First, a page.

|Bhardwaj, Harbans - VIRGINIA STATE UNIVERSITY|
|Mohamed, Ali - VIRGINIA STATE UNIVERSITY|
Submitted to: National Symposium - New Crops
Publication Type: Abstract Only
Publication Acceptance Date: January 20, 1996
Publication Date: N/A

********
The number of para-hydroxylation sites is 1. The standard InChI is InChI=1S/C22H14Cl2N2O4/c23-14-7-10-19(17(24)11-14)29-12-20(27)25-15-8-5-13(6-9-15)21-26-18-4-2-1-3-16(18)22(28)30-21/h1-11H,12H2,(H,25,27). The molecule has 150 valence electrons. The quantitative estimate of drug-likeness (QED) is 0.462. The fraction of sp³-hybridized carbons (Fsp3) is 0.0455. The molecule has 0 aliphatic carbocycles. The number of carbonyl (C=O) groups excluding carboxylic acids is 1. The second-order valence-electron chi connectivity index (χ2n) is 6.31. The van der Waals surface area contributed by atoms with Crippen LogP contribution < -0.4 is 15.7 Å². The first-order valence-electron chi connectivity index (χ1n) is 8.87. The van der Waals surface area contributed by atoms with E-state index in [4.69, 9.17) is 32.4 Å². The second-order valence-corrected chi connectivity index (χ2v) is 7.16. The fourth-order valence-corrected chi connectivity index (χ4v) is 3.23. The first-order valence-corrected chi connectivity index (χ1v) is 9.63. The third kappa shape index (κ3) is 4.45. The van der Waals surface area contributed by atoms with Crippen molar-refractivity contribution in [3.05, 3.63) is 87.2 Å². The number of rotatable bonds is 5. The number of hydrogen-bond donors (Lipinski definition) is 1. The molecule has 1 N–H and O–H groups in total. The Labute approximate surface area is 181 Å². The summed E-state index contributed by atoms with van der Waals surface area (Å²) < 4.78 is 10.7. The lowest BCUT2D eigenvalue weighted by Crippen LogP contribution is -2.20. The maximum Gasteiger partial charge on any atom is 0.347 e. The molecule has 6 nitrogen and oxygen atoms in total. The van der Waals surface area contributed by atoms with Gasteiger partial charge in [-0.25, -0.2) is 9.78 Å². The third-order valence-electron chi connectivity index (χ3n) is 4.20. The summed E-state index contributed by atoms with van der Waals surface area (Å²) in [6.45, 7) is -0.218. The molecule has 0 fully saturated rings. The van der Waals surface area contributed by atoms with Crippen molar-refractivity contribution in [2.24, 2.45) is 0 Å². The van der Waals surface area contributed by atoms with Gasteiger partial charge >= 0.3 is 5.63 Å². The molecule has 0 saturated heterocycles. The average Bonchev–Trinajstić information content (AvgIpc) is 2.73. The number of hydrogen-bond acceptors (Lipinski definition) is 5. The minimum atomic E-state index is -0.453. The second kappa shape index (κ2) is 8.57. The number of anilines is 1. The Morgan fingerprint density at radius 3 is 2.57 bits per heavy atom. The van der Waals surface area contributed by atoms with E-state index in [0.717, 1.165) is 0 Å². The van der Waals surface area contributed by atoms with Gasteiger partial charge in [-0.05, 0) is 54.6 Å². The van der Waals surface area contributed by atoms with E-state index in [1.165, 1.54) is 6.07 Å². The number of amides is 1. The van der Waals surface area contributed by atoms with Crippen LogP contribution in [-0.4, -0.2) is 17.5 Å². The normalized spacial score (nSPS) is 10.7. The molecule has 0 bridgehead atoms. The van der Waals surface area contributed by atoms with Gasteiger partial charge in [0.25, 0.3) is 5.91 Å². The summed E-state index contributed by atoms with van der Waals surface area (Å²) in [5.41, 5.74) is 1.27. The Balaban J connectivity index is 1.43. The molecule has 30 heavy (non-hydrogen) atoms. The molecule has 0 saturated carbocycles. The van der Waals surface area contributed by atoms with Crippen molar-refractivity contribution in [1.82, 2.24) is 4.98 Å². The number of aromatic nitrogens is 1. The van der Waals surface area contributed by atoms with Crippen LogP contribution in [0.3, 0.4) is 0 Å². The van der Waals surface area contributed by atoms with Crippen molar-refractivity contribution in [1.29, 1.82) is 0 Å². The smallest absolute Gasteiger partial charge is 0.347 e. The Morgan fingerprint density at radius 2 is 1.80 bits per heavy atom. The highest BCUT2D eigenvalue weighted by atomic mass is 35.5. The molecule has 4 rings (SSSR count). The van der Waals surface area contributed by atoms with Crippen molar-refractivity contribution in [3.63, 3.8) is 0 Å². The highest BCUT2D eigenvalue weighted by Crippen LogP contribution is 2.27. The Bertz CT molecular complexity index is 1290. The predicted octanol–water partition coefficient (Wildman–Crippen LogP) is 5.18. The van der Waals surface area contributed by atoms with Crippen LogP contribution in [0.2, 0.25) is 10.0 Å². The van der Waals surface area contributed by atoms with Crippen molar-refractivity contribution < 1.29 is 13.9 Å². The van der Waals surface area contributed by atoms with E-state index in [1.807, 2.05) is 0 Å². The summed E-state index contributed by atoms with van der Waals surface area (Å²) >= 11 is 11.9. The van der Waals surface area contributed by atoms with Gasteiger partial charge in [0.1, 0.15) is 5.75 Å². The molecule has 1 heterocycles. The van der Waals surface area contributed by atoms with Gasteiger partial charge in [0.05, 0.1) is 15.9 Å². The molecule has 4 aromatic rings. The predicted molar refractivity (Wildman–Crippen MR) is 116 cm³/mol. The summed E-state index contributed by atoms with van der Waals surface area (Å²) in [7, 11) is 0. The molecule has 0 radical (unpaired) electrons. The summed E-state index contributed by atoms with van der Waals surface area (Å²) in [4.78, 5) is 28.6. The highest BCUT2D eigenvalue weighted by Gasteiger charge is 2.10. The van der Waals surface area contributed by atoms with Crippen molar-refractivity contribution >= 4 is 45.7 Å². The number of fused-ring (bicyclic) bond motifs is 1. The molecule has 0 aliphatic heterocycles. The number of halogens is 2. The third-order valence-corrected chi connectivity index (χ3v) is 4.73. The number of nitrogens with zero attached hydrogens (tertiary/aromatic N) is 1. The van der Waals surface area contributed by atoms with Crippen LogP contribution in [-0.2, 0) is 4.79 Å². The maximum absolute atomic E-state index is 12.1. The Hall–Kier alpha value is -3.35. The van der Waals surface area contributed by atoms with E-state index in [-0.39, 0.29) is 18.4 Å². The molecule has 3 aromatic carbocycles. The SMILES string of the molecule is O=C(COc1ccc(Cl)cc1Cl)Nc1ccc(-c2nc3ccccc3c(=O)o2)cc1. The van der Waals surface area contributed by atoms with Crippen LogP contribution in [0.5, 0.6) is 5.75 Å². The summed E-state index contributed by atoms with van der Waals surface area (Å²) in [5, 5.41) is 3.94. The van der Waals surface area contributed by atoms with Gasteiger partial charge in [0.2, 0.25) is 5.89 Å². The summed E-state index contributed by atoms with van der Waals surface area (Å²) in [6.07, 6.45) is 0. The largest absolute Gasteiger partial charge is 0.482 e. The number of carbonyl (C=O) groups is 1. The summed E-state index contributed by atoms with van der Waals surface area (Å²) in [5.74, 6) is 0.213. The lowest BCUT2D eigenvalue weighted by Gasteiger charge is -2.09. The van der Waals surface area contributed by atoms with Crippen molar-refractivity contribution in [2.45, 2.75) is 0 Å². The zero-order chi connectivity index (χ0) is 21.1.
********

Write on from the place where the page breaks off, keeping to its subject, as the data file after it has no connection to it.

Technical Abstract: The United States is totally dependent upon imports to meet the industry and defense needs for castor (Ricinus communis L.) oil. These imports have an approximate value of $30 million per year. Seventy-four early-maturing accessions were selected from USDA's castor collection being maintained at Griffin, Georgia. An experiment was conducted to evaluate these accessions. Five hills (one seed/hill) of each accession were planted at Petersburg, Virginia (370-15'N and 0770-30.8'W) on May 13, 1994 in rows spaced 1.5 m apart. The distance between hills was 0.6 m. The plant height varied from 64 to 242 cm. The 100-seed weight varied from 10 to 44 g. The oil content (dry weight basis) varied from 22 to 41% whereas the content of ricinoleic fatty acid in the oil varied from 58 to 92%. The mean seed-yield (calculated by using single plant yield) of 74 accessions was 1039 kg/ha with a range from 60 to 2629 kg/ha. The mean seed- yield of two U.S. varieties, Hale and Lynn, was 1363 and 1040 kg/ha, respectively. The highest yielding accession, PI-257457 from South Africa, had a seed yield of 2629 kg/ha. Significant positive correlation existed between yield and 100-seed weight and yield and oil content. The content of ricinoleic fatty acid exhibited a significant negative correlation with yield. The results from 1994 experiment indicated that castor has potential as a new crop for Virginia. To obtain additional observations, these accessions have been planted in replicated experiments in Virginia and Oklahoma during 1995.